See Disclaimer Below.

Posts Tagged ‘language’

The Anthology of Appalachian Writers, Bobby Ann Mason Volume III

In Art, Arts & Letters, Book Reviews, Creative Writing, Creativity, Fiction, Humanities, News Release, Poetry, Writing on July 12, 2011 at 12:46 pm

Allen Mendenhall

Below is a news release for a volume that features my poem “Conversation on a Rail.”

News Release: The third volume of The Anthology of Appalachian Writers, Bobbie Ann Mason edition, is now for sale at the Shepherd University Book Store (see  This newest book in the collection  presents a selection of stories, essays, poetry, and photographic art, which provide readers with an extraordinary look at the language, storytelling, cultural traditions and heritage of Appalachians—Appalachians working and living in the region today and yesterday.         

As with each previous volume, a common center is provided by the literary art and talent of the 2010 Appalachian Heritage Writer-in-Residence at Shepherd University and recipient of the Heritage Writer’s Award—Kentucky writer Bobbie Ann Mason.  Mason’s work brings to literary life the common folk and the everyday working classes—living, learning, and trying to cope and survive in the complex world they find before them.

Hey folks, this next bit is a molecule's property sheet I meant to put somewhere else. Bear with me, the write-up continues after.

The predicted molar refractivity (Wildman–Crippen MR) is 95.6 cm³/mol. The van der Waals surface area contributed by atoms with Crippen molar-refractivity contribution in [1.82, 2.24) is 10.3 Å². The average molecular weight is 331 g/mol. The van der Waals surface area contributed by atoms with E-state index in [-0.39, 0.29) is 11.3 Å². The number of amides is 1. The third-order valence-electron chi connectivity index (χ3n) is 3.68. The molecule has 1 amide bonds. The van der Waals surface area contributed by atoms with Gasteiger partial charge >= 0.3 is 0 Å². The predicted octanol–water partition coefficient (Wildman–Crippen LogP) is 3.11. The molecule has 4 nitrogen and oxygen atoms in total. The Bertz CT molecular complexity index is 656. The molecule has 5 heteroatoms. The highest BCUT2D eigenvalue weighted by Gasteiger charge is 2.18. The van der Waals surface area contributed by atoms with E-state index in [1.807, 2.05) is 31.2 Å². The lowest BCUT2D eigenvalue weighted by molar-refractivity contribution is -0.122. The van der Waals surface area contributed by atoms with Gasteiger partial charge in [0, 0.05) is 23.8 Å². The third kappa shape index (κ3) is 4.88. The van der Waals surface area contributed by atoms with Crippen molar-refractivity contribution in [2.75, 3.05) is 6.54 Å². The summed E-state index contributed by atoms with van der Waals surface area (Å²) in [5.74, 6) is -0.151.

The book also contains stories by two winners of the 2010 West Virginia Fiction Competition selected by Mason.  Mason wrote of Natalie Sypolt’s “Save the Lettuce”: “This is a tight, controlled, powerful story.  Nothing is overdone.”  Like Mason’s award-winning novel In Country, Sypolt’s short fiction piece is a powerful story about war without the war.  Read the rest of this entry »

On My Teaching

In Arts & Letters, Communication, Information Design, Pedagogy, Rhetoric, Rhetoric & Communication, Writing on January 10, 2011 at 8:05 am

Allen Mendenhall

Everything is an argument.  I say that not because I’m a lawyer, but because all writing has a rhetorical purpose.  Poets have reasons for writing what they write, just as technical writers have reasons for writing what they write.  Poets have audiences; technical writers have audiences.  What distinguishes poetry from technical writing, or from any kind of writing for that matter, is audience expectation, or, in a word, genre.  Students in my classroom quickly learn that all writing has a purpose that usually, though not always, has to do with audience.  They learn to anticipate audience by contextualizing writing.  A brief for a judge, for example, serves a different purpose than an expository essay, and thus a “good” brief will look different from a “good” creative narrative.  A short story by Toni Morrison may be good writing, but it does not fit the needs of a peer-reviewed academic journal because the audience and genre do not match.  A crucial process of writing therefore involves understanding cultural and social interaction and their relation to discourse communities.  Communication, after all, is participatory and not unilateral.  It is the transmission of information from one source to another through particular media such as language.  The receiver or reader is as important to writing as the sender or writer.          Read the rest of this entry »

%d bloggers like this: